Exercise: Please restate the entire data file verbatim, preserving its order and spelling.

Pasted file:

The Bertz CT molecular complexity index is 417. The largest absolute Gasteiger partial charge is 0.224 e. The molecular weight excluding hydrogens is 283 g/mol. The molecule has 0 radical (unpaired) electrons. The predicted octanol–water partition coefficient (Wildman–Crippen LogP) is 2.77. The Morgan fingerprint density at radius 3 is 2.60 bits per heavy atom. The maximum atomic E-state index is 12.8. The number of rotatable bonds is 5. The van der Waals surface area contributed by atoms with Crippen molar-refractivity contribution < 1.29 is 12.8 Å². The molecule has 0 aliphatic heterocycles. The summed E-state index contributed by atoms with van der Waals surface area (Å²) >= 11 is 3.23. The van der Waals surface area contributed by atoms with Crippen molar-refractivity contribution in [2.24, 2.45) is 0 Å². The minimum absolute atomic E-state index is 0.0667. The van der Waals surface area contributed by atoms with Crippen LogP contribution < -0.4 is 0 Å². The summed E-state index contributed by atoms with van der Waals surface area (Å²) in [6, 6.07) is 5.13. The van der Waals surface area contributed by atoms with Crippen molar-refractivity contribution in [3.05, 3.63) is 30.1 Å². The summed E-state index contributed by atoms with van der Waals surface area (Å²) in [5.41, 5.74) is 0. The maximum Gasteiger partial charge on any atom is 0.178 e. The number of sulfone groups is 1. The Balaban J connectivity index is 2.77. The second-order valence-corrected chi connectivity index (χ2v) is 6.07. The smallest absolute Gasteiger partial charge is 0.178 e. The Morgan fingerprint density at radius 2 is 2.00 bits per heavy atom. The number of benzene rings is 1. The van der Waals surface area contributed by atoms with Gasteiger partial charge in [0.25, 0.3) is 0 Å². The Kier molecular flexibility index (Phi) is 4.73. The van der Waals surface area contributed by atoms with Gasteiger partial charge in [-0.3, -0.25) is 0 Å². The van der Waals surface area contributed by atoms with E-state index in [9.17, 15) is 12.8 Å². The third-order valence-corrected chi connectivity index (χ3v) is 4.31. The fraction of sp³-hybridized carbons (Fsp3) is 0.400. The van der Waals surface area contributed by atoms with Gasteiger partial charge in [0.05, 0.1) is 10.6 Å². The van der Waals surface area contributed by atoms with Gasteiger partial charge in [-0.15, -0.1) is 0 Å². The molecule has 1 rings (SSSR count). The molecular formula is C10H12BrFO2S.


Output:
The Bertz CT molecular complexity index is 417. The largest absolute Gasteiger partial charge is 0.224 e. The molecular weight excluding hydrogens is 283 g/mol. The molecule has 0 radical (unpaired) electrons. The predicted octanol–water partition coefficient (Wildman–Crippen LogP) is 2.77. The Morgan fingerprint density at radius 3 is 2.60 bits per heavy atom. The maximum atomic E-state index is 12.8. The number of rotatable bonds is 5. The van der Waals surface area contributed by atoms with Crippen molar-refractivity contribution < 1.29 is 12.8 Å². The molecule has 0 aliphatic heterocycles. The summed E-state index contributed by atoms with van der Waals surface area (Å²) >= 11 is 3.23. The van der Waals surface area contributed by atoms with Crippen molar-refractivity contribution in [2.24, 2.45) is 0 Å². The minimum absolute atomic E-state index is 0.0667. The van der Waals surface area contributed by atoms with Crippen LogP contribution < -0.4 is 0 Å². The summed E-state index contributed by atoms with van der Waals surface area (Å²) in [6, 6.07) is 5.13. The van der Waals surface area contributed by atoms with Crippen molar-refractivity contribution in [3.05, 3.63) is 30.1 Å². The summed E-state index contributed by atoms with van der Waals surface area (Å²) in [5.41, 5.74) is 0. The maximum Gasteiger partial charge on any atom is 0.178 e. The number of sulfone groups is 1. The Balaban J connectivity index is 2.77. The second-order valence-corrected chi connectivity index (χ2v) is 6.07. The smallest absolute Gasteiger partial charge is 0.178 e. The Morgan fingerprint density at radius 2 is 2.00 bits per heavy atom. The number of benzene rings is 1. The van der Waals surface area contributed by atoms with Gasteiger partial charge in [0.25, 0.3) is 0 Å². The Kier molecular flexibility index (Phi) is 4.73. The van der Waals surface area contributed by atoms with Gasteiger partial charge in [-0.3, -0.25) is 0 Å². The van der Waals surface area contributed by atoms with E-state index in [9.17, 15) is 12.8 Å². The third-order valence-corrected chi connectivity index (χ3v) is 4.31. The fraction of sp³-hybridized carbons (Fsp3) is 0.400. The van der Waals surface area contributed by atoms with Gasteiger partial charge in [0.05, 0.1) is 10.6 Å². The van der Waals surface area contributed by atoms with Gasteiger partial charge in [-0.15, -0.1) is 0 Å². The molecule has 1 rings (SSSR count). The molecular formula is C10H12BrFO2S.